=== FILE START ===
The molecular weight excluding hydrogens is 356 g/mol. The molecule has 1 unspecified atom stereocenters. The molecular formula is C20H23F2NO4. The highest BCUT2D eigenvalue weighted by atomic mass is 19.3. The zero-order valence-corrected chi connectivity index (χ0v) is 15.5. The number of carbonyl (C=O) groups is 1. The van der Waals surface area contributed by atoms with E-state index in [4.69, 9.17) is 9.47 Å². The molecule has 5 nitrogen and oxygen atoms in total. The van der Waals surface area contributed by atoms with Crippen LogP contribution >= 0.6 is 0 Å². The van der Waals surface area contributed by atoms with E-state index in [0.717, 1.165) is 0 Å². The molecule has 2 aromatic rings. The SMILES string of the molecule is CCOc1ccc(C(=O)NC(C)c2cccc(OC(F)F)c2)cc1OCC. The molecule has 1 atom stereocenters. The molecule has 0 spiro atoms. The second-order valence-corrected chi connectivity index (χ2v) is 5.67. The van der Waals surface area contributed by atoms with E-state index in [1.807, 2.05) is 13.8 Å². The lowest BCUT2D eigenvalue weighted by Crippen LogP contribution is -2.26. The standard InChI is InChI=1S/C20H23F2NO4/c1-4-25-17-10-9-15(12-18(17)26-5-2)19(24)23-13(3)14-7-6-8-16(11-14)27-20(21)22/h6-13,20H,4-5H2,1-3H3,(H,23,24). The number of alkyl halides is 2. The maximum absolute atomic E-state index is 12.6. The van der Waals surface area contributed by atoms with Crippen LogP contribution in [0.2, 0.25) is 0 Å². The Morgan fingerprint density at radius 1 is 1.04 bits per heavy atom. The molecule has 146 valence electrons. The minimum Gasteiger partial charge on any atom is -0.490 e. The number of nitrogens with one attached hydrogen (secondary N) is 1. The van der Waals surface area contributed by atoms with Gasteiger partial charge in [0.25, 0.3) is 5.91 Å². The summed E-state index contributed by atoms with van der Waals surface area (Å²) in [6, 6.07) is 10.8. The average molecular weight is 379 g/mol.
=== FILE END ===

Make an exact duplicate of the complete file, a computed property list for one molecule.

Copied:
The molecular weight excluding hydrogens is 356 g/mol. The molecule has 1 unspecified atom stereocenters. The molecular formula is C20H23F2NO4. The highest BCUT2D eigenvalue weighted by atomic mass is 19.3. The zero-order valence-corrected chi connectivity index (χ0v) is 15.5. The number of carbonyl (C=O) groups is 1. The van der Waals surface area contributed by atoms with E-state index in [4.69, 9.17) is 9.47 Å². The molecule has 5 nitrogen and oxygen atoms in total. The van der Waals surface area contributed by atoms with Crippen LogP contribution >= 0.6 is 0 Å². The van der Waals surface area contributed by atoms with E-state index in [0.717, 1.165) is 0 Å². The molecule has 2 aromatic rings. The SMILES string of the molecule is CCOc1ccc(C(=O)NC(C)c2cccc(OC(F)F)c2)cc1OCC. The molecule has 1 atom stereocenters. The molecule has 0 spiro atoms. The second-order valence-corrected chi connectivity index (χ2v) is 5.67. The van der Waals surface area contributed by atoms with E-state index in [1.807, 2.05) is 13.8 Å². The lowest BCUT2D eigenvalue weighted by Crippen LogP contribution is -2.26. The standard InChI is InChI=1S/C20H23F2NO4/c1-4-25-17-10-9-15(12-18(17)26-5-2)19(24)23-13(3)14-7-6-8-16(11-14)27-20(21)22/h6-13,20H,4-5H2,1-3H3,(H,23,24). The number of alkyl halides is 2. The maximum absolute atomic E-state index is 12.6. The van der Waals surface area contributed by atoms with Crippen LogP contribution in [0.2, 0.25) is 0 Å². The Morgan fingerprint density at radius 1 is 1.04 bits per heavy atom. The molecule has 146 valence electrons. The minimum Gasteiger partial charge on any atom is -0.490 e. The number of nitrogens with one attached hydrogen (secondary N) is 1. The van der Waals surface area contributed by atoms with Gasteiger partial charge in [0.25, 0.3) is 5.91 Å². The summed E-state index contributed by atoms with van der Waals surface area (Å²) in [6, 6.07) is 10.8. The average molecular weight is 379 g/mol.